Nearly 200 saved at Outdoor Expo
FORT WORTH, Texas (SWBTS) – Although one man left a recent Outdoor Expo at Cypress Baptist Church in Benton, La., with a new $14,000 electric hunting utility vehicle, nearly 200 men went home with something far more valuable: a new relationship with Jesus Christ.
More than 1,500 men attended Cypress Baptist’s Outdoor Expo, Sept. 15, where they ate hotdogs, boudin, wild game and gumbo and listened to Paige Patterson, president of Southwestern Baptist Theological Seminary, share his stories of hunting leopards, waterbucks, hartebeests, giraffes, lions, elephants and other big game in sub-Saharan Africa.
“If you’re looking for an adrenaline rush, there is nothing like it in the world,” Patterson said after telling his audience about his close call with a lioness that he brought down moments before she pounced on him. He also shared how he once hunted a hippopotamus and fed starving African villagers with its meat.
“Gentleman, we’ve got a serious problem in this country,” Patterson said as he ended his presentation. “We’ve got a country where one out of every two little boys has grown up in a home without a daddy. It’s a tragic situation. Every little boy needs to have a daddy in the home.”
Patterson urged the men at the Outdoor Expo to become good fathers and grandfathers, reminding them that their children will follow them wherever they go.
“Even if you’re a sorry, no-account, abusive father, little boys glory in their fathers. And if you’re a good father, you do some things to build into that boy things that will save his life if he ever has to go to war, things that he needs to know to succeed in the world. Every little boy needs a daddy. But can I tell you what no little boy needs. No little boy needs a daddy that is going to take him to hell.
“Whatever it is daddy does, that is what the son does. … And so dear friend, if you go to hell, as you fall across into hell forever look behind you: Your kid will be following right along.”
Patterson then presented the Gospel message, after which 186 men professed faith in Christ and 22 men expressed interest in learning more about the Gospel. He later commended Cypress Baptist Church for hosting such a successful and well-organized event in order to proclaim the Gospel to a largely unreached audience.
“Pastor Fream, his staff, and his men prepared for this event in a stellar fashion,” Patterson said. “I would suppose that more than half of the men there were lost. The amount of prayer and personal invitation, as well as the decorations, all demonstrated great care and great concern for these men. I have not seen it done any better than Cypress did it. And of course God rewarded them and blessed their effort.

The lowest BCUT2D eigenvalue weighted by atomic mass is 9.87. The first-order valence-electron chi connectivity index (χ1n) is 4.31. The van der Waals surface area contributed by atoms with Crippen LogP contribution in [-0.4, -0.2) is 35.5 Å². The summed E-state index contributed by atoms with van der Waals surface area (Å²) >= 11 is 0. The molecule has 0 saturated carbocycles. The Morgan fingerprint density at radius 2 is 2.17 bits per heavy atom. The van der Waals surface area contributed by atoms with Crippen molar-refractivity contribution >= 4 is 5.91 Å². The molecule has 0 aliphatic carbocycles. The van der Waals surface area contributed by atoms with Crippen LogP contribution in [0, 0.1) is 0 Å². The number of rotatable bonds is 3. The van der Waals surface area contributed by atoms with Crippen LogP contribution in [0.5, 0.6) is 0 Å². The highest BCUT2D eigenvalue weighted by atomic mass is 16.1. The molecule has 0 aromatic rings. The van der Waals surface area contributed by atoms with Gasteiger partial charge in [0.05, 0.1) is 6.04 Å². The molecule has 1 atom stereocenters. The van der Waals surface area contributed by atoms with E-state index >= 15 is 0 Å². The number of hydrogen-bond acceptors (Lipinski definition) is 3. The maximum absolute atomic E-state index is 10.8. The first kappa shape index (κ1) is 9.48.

“One of the reasons that I spend as much time doing these events is that the vast majority of our churches are simply missing the audience when it comes to the average man. When men can get together to talk about hunting, fishing, or almost any outdoor activity, they are always most interested in doing so and do not hesitate to listen to the presentation of the Gospel as a part of it. It is a unique opportunity to reach men and boys.”
According to John Fream, pastor of Cypress Baptist Church, a team of about 40 men organized the Outdoor Expo with a desire to “reach lost men with the Gospel of Jesus Christ.” These men planned well and raised money so the entire event could be free and so the church could offer great prizes for the outdoorsmen who gathered at the Expo. Alongside a $14,000 electric hunting utility vehicle, the church gave away 15 shotguns, a pirogue boat, pheasant hunt, deer feeders, deer stands and other gifts. Fream said area businesses and Sunday school classes at the church donated some of these gifts.
Fream also said that the church makes a point to follow up with those men who came to Christ or expressed interest in the Gospel.
“Those men will immediately receive a letter from me,” Fream said. “We will then seek to contact all local men with a visit to discuss their decision and invite them to our church. If they live out of town, we will contact a church in their area after we call the individual. If they have a church home, we will send their information to the church they attend.”
And with such efforts, Fream and the men at Cypress Baptist Church have succeeded in bringing the Gospel to men—a population that too often eludes the outreach of local churches.